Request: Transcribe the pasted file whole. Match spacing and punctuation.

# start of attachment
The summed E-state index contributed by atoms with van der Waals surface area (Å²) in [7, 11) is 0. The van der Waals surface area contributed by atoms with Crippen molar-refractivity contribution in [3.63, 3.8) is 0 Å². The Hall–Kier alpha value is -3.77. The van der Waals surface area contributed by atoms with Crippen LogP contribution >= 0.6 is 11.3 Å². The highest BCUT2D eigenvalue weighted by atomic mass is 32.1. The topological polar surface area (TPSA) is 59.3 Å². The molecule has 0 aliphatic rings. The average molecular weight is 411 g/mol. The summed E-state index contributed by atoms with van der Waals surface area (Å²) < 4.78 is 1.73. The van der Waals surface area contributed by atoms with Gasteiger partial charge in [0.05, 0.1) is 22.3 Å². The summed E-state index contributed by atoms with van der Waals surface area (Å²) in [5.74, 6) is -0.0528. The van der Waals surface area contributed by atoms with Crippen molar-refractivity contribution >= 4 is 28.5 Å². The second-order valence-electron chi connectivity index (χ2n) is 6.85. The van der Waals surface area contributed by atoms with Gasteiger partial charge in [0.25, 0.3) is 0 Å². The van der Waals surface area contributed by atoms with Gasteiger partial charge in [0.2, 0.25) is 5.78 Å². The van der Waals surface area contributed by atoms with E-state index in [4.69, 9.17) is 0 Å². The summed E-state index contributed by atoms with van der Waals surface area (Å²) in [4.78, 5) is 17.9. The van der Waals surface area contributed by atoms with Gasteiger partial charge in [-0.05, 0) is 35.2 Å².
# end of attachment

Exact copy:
The summed E-state index contributed by atoms with van der Waals surface area (Å²) in [7, 11) is 0. The van der Waals surface area contributed by atoms with Crippen molar-refractivity contribution in [3.63, 3.8) is 0 Å². The Hall–Kier alpha value is -3.77. The van der Waals surface area contributed by atoms with Crippen LogP contribution >= 0.6 is 11.3 Å². The highest BCUT2D eigenvalue weighted by atomic mass is 32.1. The topological polar surface area (TPSA) is 59.3 Å². The molecule has 0 aliphatic rings. The average molecular weight is 411 g/mol. The summed E-state index contributed by atoms with van der Waals surface area (Å²) < 4.78 is 1.73. The van der Waals surface area contributed by atoms with Gasteiger partial charge in [0.05, 0.1) is 22.3 Å². The summed E-state index contributed by atoms with van der Waals surface area (Å²) in [5.74, 6) is -0.0528. The van der Waals surface area contributed by atoms with Crippen molar-refractivity contribution >= 4 is 28.5 Å². The second-order valence-electron chi connectivity index (χ2n) is 6.85. The van der Waals surface area contributed by atoms with Gasteiger partial charge in [0.25, 0.3) is 0 Å². The van der Waals surface area contributed by atoms with Gasteiger partial charge in [0.2, 0.25) is 5.78 Å². The van der Waals surface area contributed by atoms with E-state index in [4.69, 9.17) is 0 Å². The summed E-state index contributed by atoms with van der Waals surface area (Å²) in [4.78, 5) is 17.9. The van der Waals surface area contributed by atoms with Gasteiger partial charge in [-0.05, 0) is 35.2 Å².